Lands & Trails


Trails & Hiking

Trails & Hiking

Nature Preserve trails offer a wide variety of experiences, many of which feature spectacular views, native plants and wild flowers, fascinating geology, glimpses of the Peninsula’s history, and animal sightings. They range from easy strolls to strenuous climbs up hillsides and ridges. A limited number of trails are accessible to those in wheelchairs or strollers for small children.

Many of the trails are narrow, and you may encounter other users – hikers, bicyclists, and equestrians. We encourage you to be courteous and respectful of the other users of these beautiful open spaces.

Always bring water and wear adequate sun protection.

DUE TO THE COVID CRISIS, MONTHLY GUIDED NATURE WALKS HAVE BEEN SUSPENDED THROUGH DECEMBER 2020

Free Monthly Guided Nature Walks [PDF]

Every second Saturday, the Conservancy has free public nature walks around the Peninsula led by trained naturalists, historians and geologists to experience nature on the trails. Calendar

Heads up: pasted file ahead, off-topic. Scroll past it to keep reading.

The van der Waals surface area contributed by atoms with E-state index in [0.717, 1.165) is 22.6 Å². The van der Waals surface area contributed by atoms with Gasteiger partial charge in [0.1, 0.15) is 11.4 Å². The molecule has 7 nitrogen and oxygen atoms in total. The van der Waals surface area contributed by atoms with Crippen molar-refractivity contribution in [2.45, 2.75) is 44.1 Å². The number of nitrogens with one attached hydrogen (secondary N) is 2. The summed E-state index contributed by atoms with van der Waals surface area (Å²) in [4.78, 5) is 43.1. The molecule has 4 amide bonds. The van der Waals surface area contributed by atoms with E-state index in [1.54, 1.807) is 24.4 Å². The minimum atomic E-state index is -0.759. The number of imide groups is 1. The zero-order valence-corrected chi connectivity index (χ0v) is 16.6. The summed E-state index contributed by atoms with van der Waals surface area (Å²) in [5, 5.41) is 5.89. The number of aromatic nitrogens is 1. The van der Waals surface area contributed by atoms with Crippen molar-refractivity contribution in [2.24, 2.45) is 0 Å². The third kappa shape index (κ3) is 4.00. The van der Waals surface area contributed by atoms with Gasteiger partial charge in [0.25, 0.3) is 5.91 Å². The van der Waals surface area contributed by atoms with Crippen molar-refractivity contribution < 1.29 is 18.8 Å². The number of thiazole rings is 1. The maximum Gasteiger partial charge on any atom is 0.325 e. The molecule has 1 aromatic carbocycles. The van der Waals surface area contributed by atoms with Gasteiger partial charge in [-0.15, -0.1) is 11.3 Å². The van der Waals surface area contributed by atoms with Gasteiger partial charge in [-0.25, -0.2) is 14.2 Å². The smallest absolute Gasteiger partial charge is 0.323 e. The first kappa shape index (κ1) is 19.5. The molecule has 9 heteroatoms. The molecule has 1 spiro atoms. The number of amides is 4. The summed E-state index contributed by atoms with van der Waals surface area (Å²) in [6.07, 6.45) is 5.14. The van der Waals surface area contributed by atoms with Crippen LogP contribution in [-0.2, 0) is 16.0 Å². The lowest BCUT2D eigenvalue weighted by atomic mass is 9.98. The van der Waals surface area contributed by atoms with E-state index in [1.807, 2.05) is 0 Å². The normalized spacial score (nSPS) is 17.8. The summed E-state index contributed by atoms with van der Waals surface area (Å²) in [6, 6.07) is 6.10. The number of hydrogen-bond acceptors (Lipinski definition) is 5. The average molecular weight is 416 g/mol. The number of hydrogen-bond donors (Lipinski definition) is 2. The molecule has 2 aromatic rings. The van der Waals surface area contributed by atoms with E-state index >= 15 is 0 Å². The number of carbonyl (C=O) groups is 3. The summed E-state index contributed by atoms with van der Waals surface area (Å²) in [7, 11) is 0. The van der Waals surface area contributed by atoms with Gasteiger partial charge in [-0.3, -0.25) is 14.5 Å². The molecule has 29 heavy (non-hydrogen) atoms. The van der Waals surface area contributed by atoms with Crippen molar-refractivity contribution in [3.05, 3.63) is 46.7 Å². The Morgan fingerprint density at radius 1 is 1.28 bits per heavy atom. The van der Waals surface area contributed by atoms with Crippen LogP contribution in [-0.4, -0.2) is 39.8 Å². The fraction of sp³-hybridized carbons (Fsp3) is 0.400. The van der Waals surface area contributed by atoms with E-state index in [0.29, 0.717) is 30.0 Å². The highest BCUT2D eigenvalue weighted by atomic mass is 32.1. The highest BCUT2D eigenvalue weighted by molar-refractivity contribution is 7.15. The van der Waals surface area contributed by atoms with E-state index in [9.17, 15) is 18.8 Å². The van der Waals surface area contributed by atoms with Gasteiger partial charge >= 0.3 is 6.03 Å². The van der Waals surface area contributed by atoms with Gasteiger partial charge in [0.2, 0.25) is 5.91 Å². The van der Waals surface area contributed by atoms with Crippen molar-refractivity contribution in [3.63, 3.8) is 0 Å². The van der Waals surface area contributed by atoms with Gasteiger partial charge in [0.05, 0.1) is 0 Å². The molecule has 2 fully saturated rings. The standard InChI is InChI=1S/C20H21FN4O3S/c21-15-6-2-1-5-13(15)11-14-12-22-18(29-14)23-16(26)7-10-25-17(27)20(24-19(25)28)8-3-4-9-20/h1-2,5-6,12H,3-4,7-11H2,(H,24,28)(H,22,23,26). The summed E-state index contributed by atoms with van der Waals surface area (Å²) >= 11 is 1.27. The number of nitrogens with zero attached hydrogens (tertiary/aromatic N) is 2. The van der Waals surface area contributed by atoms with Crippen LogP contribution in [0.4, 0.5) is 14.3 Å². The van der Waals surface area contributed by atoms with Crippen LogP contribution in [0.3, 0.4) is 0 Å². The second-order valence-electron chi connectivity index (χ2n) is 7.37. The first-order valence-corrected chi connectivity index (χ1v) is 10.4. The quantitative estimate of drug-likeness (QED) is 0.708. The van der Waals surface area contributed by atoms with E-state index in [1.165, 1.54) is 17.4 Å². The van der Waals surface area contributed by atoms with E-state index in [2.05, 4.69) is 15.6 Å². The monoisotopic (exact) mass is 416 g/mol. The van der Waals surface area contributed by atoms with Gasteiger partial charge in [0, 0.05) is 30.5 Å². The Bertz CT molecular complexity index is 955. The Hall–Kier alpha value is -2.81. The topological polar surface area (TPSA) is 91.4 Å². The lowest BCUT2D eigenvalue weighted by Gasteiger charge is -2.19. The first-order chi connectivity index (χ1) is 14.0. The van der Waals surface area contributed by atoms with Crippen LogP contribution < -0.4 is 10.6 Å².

Best Hikes Guidebook

“Best Hikes on the Palos Verdes Peninsula” guidebook has recommendations for all types of hikes: family-friendly, wildflower-viewing, wheelchair-friendly, sunset-gazing, tide pool-exploring, birding and more. Order your copy

JOE & KATHY PLATNICK

A Keen Love of the Land

Over the years, the Conservancy has been the beneficiary of Joe and Kathy Platnick’s deep affection for the area, which has grown through hiking Burma Road and other trails, drinking in the vast ocean views, and relaxing under the trees at Eagle’s Nest.

When they signed up for a donation equal to a quarter-acre to assist the purchase of the area around Portuguese Bend, it was double the largest charitable contribution they had ever made at the time. But they knew it was worth it, because it was a chance in a lifetime to preserve the land that meant so much to them. Normally giving anonymously, they were nevertheless thrilled to be included in the donor recognition site at Del Cerro Park. “Now our grandchildren will be able to see how their ancestors helped to keep the dream alive,” Joe and Kathy say, “by preserving this space for all future generations.”

 

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